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Thursday, October 8, 2020

U.S. Army conducts “breach training” at a range near Camp Trzebień in Poland

The U.S. Army has announced that Combat Engineers with 1st Engineer Battalion, 1st Armored Brigade Combat Team, 1st Infantry Division successfully deployed an M60 Armored Vehicle Launched Bridge system and crossed an 85-class bridge as part of a day of breach training they conducted at a range near Camp Trzebień, Poland.

The bridge system was used to cross a tank ditch, which would be too wide and deep to cross without the bridge system deployed. For the combat engineers, this is referred to as a trench breach. Practice deploying and crossing this type of bridge is an essential part of the readiness mission of the 1st Engineer Battalion. The 1st Engineers were joined by units with the 3rd Battalion, 66th Armored Regiment for the day’s training.

“Today’s training was to allow other elements to see how an actual tank ditch breach with an AVLB is done,” said Spc. Wess Frentz, a combat engineer and team leader with Bravo Company, 1st Eng. Bat. “It allows the Soldiers to get some training time actually crossing over the bridge and learning how to do it efficiently and safely.”

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This was the first time that this particular bridge system, designed to allow large tracked vehicles such as the M1 Abrams Tank and the Bradley Fight Vehicle to cross trenches safely, had been deployed by this unit. Frentz was positioned on the bridge to guide the tracked vehicles across.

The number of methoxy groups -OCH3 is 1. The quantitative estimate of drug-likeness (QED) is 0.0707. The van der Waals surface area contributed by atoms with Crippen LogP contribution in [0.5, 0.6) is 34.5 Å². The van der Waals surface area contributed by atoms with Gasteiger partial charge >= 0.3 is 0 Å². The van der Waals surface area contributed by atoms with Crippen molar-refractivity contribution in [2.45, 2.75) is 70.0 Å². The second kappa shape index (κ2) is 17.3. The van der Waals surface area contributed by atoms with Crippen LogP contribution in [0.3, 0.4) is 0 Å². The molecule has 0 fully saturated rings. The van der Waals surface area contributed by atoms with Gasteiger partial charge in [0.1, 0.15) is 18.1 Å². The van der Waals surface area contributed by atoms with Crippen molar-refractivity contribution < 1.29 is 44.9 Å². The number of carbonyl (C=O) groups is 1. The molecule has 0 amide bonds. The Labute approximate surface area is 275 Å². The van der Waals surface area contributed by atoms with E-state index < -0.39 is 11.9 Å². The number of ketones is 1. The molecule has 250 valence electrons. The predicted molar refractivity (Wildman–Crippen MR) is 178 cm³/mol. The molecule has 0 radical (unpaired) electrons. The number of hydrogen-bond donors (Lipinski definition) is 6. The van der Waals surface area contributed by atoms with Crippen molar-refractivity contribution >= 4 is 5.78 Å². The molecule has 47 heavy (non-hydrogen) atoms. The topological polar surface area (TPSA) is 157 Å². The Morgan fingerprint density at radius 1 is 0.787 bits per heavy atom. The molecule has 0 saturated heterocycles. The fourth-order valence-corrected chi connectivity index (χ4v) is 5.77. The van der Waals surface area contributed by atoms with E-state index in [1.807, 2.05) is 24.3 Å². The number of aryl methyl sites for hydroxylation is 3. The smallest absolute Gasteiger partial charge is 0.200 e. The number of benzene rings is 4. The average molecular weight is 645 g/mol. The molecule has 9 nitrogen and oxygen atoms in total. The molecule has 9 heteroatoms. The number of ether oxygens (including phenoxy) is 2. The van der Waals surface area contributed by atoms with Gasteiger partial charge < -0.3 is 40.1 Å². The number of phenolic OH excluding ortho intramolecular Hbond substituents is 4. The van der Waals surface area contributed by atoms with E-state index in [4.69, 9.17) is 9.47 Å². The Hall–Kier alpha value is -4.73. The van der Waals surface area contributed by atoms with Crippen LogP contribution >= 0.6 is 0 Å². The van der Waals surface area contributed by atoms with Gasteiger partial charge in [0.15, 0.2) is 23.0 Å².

“The bridge is a brigade level asset and because of how unpredictable it can be, most haven’t seen it deployed or crossed over it,” said Pfc. Dogacan Williams, a combat engineer with Bravo Company, 1st Eng. Bat. “Doing training like this, even if it’s not a real combat zone, helps the Soldiers get that mindset and have that knowledge for future operations.” Williams operated the AVLB and deployed the bridge.

As an operator, Williams explained that he operated five different hydraulic valves located in front of the driver’s seat of the AVLB to lay out different portions of the bridge simultaneously in a fluid motion. Williams stated that being able to successfully deploy the bridge and pick it up again was a big achievement for the 1st Eng. Bat. and the 1st ABCT.

“The amount of time it takes us to efficiently and safely lay the bridge out, get assets across and retrieve the bridge is essential to know,” said Frentz. “It gives the brigade an idea of how fast we can effectively execute the mission to complete the breach and get assaulting forces through.” 

The success of this trench breach demonstrated the 1st Engineer’s lethality in the field and their effectiveness as a breaching asset during Atlantic Resolve and in future operations.

Photo by Sgt. Jeremiah Woods

Photo by Sgt. Jeremiah Woods

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Executive Editor

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